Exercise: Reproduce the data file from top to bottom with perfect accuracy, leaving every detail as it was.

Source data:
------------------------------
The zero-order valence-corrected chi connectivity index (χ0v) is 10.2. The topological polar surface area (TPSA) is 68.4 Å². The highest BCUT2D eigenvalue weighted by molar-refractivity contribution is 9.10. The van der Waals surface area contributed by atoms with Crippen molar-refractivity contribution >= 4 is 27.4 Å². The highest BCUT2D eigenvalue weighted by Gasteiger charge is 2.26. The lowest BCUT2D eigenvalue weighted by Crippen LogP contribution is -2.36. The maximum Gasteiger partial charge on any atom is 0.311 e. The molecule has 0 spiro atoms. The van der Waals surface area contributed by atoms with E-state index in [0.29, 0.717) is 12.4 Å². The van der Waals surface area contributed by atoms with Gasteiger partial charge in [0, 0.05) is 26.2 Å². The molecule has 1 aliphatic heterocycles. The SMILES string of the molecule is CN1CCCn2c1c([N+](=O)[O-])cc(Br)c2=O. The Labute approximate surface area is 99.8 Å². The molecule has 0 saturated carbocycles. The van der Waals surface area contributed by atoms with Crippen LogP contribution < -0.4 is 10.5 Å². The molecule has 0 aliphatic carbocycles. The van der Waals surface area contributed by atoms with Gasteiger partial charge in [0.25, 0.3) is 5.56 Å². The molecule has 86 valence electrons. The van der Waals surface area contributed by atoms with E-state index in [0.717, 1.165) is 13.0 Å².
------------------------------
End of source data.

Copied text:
The zero-order valence-corrected chi connectivity index (χ0v) is 10.2. The topological polar surface area (TPSA) is 68.4 Å². The highest BCUT2D eigenvalue weighted by molar-refractivity contribution is 9.10. The van der Waals surface area contributed by atoms with Crippen molar-refractivity contribution >= 4 is 27.4 Å². The highest BCUT2D eigenvalue weighted by Gasteiger charge is 2.26. The lowest BCUT2D eigenvalue weighted by Crippen LogP contribution is -2.36. The maximum Gasteiger partial charge on any atom is 0.311 e. The molecule has 0 spiro atoms. The van der Waals surface area contributed by atoms with E-state index in [0.29, 0.717) is 12.4 Å². The van der Waals surface area contributed by atoms with Gasteiger partial charge in [0, 0.05) is 26.2 Å². The molecule has 1 aliphatic heterocycles. The SMILES string of the molecule is CN1CCCn2c1c([N+](=O)[O-])cc(Br)c2=O. The Labute approximate surface area is 99.8 Å². The molecule has 0 saturated carbocycles. The van der Waals surface area contributed by atoms with Crippen LogP contribution < -0.4 is 10.5 Å². The molecule has 0 aliphatic carbocycles. The van der Waals surface area contributed by atoms with Gasteiger partial charge in [0.25, 0.3) is 5.56 Å². The molecule has 86 valence electrons. The van der Waals surface area contributed by atoms with E-state index in [0.717, 1.165) is 13.0 Å².